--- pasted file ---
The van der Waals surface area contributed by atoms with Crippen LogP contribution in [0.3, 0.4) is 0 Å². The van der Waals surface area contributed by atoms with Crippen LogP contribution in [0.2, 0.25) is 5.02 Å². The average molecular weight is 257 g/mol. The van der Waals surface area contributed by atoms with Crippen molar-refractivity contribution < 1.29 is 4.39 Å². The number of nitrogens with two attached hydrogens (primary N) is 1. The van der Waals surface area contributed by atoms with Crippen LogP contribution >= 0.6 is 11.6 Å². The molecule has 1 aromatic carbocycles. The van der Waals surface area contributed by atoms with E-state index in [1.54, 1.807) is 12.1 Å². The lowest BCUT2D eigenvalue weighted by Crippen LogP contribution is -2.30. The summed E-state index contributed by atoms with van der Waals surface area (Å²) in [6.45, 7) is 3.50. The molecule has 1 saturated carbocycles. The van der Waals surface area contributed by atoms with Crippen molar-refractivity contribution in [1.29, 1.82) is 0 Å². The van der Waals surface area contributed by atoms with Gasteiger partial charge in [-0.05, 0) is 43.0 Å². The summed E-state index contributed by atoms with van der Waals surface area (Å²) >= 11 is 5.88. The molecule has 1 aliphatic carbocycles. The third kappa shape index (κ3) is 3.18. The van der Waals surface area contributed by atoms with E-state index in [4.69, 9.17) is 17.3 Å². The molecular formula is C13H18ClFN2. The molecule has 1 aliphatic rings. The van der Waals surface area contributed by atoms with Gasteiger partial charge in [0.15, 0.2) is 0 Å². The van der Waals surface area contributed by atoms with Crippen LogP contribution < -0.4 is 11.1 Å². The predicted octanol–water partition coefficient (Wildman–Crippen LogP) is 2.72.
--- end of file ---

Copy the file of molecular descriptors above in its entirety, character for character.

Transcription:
The van der Waals surface area contributed by atoms with Crippen LogP contribution in [0.3, 0.4) is 0 Å². The van der Waals surface area contributed by atoms with Crippen LogP contribution in [0.2, 0.25) is 5.02 Å². The average molecular weight is 257 g/mol. The van der Waals surface area contributed by atoms with Crippen molar-refractivity contribution < 1.29 is 4.39 Å². The number of nitrogens with two attached hydrogens (primary N) is 1. The van der Waals surface area contributed by atoms with Crippen LogP contribution >= 0.6 is 11.6 Å². The molecule has 1 aromatic carbocycles. The van der Waals surface area contributed by atoms with E-state index in [1.54, 1.807) is 12.1 Å². The lowest BCUT2D eigenvalue weighted by Crippen LogP contribution is -2.30. The summed E-state index contributed by atoms with van der Waals surface area (Å²) in [6.45, 7) is 3.50. The molecule has 1 saturated carbocycles. The van der Waals surface area contributed by atoms with Crippen molar-refractivity contribution in [1.29, 1.82) is 0 Å². The van der Waals surface area contributed by atoms with Gasteiger partial charge in [-0.05, 0) is 43.0 Å². The summed E-state index contributed by atoms with van der Waals surface area (Å²) >= 11 is 5.88. The molecule has 1 aliphatic carbocycles. The third kappa shape index (κ3) is 3.18. The van der Waals surface area contributed by atoms with E-state index in [4.69, 9.17) is 17.3 Å². The molecular formula is C13H18ClFN2. The molecule has 1 aliphatic rings. The van der Waals surface area contributed by atoms with Gasteiger partial charge in [0.15, 0.2) is 0 Å². The van der Waals surface area contributed by atoms with Crippen LogP contribution < -0.4 is 11.1 Å². The predicted octanol–water partition coefficient (Wildman–Crippen LogP) is 2.72.